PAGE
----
Performance Pay in Hospitals : an Experiment on Bonus-Malus Incentives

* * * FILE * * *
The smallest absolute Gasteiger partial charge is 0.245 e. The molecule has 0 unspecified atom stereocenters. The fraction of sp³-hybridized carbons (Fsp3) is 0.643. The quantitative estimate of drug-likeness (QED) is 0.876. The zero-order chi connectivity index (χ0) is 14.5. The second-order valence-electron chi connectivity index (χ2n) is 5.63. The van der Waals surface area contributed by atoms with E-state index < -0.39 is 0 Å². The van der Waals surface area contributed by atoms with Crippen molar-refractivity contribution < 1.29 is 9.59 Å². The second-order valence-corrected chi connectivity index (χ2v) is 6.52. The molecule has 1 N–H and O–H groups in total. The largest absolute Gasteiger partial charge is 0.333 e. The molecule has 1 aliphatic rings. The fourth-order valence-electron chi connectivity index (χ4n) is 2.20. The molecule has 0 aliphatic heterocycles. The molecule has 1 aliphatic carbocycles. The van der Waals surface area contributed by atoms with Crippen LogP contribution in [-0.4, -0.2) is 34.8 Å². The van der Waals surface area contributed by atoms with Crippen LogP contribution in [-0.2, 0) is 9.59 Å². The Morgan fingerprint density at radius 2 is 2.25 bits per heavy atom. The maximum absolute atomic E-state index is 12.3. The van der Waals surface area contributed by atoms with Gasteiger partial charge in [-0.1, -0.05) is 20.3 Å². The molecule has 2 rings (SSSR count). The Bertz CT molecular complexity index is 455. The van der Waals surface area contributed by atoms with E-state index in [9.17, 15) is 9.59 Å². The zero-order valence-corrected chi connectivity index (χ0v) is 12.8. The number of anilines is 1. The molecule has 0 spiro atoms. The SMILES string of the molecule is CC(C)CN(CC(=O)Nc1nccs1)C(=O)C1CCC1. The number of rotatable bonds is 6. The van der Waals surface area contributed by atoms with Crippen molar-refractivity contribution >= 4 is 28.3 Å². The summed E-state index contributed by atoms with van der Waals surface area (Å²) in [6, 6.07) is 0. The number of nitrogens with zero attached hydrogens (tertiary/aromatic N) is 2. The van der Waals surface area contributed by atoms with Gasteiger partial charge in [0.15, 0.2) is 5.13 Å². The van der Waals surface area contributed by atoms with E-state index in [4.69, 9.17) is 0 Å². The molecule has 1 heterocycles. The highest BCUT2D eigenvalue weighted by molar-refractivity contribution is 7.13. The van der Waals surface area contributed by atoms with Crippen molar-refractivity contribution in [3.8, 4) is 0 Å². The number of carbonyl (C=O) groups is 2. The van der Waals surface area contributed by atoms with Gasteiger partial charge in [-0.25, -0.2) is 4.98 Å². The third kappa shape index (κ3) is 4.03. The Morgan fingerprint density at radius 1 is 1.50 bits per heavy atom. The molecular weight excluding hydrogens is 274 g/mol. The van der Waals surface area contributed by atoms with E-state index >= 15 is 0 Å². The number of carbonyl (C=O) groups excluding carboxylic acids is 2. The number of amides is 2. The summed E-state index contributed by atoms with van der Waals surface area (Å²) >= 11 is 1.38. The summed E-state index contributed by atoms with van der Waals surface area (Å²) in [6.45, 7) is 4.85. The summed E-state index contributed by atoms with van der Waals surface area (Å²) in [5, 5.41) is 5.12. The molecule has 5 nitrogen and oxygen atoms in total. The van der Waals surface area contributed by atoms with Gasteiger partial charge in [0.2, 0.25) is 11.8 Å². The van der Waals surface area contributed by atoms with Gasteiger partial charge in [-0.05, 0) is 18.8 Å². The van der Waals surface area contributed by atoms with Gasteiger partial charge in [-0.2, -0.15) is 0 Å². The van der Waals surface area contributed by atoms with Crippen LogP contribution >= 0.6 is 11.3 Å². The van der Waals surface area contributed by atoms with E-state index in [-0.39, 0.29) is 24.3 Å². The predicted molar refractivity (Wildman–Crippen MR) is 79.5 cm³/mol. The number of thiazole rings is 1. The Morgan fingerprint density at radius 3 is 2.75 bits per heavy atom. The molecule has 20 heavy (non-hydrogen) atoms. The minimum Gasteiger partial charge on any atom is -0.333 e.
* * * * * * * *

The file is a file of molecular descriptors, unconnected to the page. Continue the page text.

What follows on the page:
Recent policy reforms in Germany require the introduction of a performance pay component with bonus-malus incentives in the inpatient care sector. We conduct a controlled online experiment with real hospital physicians from public hospitals and medical students in Germany, in which we investigate the effects of introducing a performance pay component with bonus-malus incentives to a simplified version of the German Diagnosis Related Groups (DRG) system using a sequential design with stylized routine cases. In both parts, participants choose between the patient optimal and profit maximizing treatment option for the same eight stylized routine cases. We find that the introduction of bonus-malus incentives only statistically significantly increases hospital physicians' proportion of patient optimal choices for cases with high monetary baseline DRG incentives to choose the profit maximizing option. Medical students behave qualitatively similar. However, they are statistically significantly less patient oriented than real hospital physicians, and statistically significantly increase their patient optimal decisions with the introduction of bonus-malus incentives in all stylized routine cases. Overall, our results indicate that whether the introduction of a performance pay component with bonus-malus incentives to the (German) DRG system has a positive effect on the quality of care or not particularly depends on the monetary incentives implemented in the DRG system as well as the type of participants and their initial level of patient orientation.
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